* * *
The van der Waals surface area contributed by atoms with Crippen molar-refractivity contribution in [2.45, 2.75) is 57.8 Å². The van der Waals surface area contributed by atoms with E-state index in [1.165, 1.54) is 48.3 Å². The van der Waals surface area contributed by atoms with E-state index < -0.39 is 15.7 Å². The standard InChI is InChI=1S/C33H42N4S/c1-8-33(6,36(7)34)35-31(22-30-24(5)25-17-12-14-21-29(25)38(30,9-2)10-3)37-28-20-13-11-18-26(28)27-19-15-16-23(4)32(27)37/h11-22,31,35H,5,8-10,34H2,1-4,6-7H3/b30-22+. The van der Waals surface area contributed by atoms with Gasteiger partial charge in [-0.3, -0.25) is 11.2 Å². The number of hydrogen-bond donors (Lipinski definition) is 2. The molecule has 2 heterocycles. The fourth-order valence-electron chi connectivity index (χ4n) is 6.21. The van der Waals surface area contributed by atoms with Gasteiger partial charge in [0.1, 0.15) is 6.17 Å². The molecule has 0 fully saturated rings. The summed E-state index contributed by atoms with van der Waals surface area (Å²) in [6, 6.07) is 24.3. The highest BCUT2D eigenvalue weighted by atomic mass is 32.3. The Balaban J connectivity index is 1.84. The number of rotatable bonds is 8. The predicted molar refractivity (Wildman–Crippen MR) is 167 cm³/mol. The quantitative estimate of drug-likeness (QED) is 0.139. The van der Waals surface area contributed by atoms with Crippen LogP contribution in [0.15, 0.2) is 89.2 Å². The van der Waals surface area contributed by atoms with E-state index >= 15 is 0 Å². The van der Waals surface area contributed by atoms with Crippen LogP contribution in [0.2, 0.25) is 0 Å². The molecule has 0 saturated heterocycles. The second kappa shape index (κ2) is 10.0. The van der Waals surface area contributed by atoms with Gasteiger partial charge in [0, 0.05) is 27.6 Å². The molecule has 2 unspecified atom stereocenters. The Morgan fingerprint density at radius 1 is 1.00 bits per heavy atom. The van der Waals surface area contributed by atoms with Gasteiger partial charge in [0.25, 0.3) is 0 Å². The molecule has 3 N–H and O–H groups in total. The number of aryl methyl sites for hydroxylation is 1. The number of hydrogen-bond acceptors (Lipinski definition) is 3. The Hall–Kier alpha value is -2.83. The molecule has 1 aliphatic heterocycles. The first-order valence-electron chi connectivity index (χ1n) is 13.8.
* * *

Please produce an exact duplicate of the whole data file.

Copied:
The van der Waals surface area contributed by atoms with Crippen molar-refractivity contribution in [2.45, 2.75) is 57.8 Å². The van der Waals surface area contributed by atoms with E-state index in [1.165, 1.54) is 48.3 Å². The van der Waals surface area contributed by atoms with E-state index < -0.39 is 15.7 Å². The standard InChI is InChI=1S/C33H42N4S/c1-8-33(6,36(7)34)35-31(22-30-24(5)25-17-12-14-21-29(25)38(30,9-2)10-3)37-28-20-13-11-18-26(28)27-19-15-16-23(4)32(27)37/h11-22,31,35H,5,8-10,34H2,1-4,6-7H3/b30-22+. The van der Waals surface area contributed by atoms with Gasteiger partial charge in [-0.3, -0.25) is 11.2 Å². The number of hydrogen-bond donors (Lipinski definition) is 2. The molecule has 2 heterocycles. The fourth-order valence-electron chi connectivity index (χ4n) is 6.21. The van der Waals surface area contributed by atoms with Gasteiger partial charge in [0.1, 0.15) is 6.17 Å². The molecule has 0 fully saturated rings. The summed E-state index contributed by atoms with van der Waals surface area (Å²) in [6, 6.07) is 24.3. The highest BCUT2D eigenvalue weighted by atomic mass is 32.3. The Balaban J connectivity index is 1.84. The number of rotatable bonds is 8. The predicted molar refractivity (Wildman–Crippen MR) is 167 cm³/mol. The quantitative estimate of drug-likeness (QED) is 0.139. The van der Waals surface area contributed by atoms with Crippen LogP contribution in [0.15, 0.2) is 89.2 Å². The van der Waals surface area contributed by atoms with E-state index >= 15 is 0 Å². The van der Waals surface area contributed by atoms with Crippen LogP contribution in [0.2, 0.25) is 0 Å². The molecule has 0 saturated heterocycles. The second kappa shape index (κ2) is 10.0. The van der Waals surface area contributed by atoms with Gasteiger partial charge in [0, 0.05) is 27.6 Å². The molecule has 2 unspecified atom stereocenters. The Morgan fingerprint density at radius 1 is 1.00 bits per heavy atom. The van der Waals surface area contributed by atoms with Gasteiger partial charge in [0.25, 0.3) is 0 Å². The molecule has 3 N–H and O–H groups in total. The number of aryl methyl sites for hydroxylation is 1. The number of hydrogen-bond acceptors (Lipinski definition) is 3. The Hall–Kier alpha value is -2.83. The molecule has 1 aliphatic heterocycles. The first-order valence-electron chi connectivity index (χ1n) is 13.8.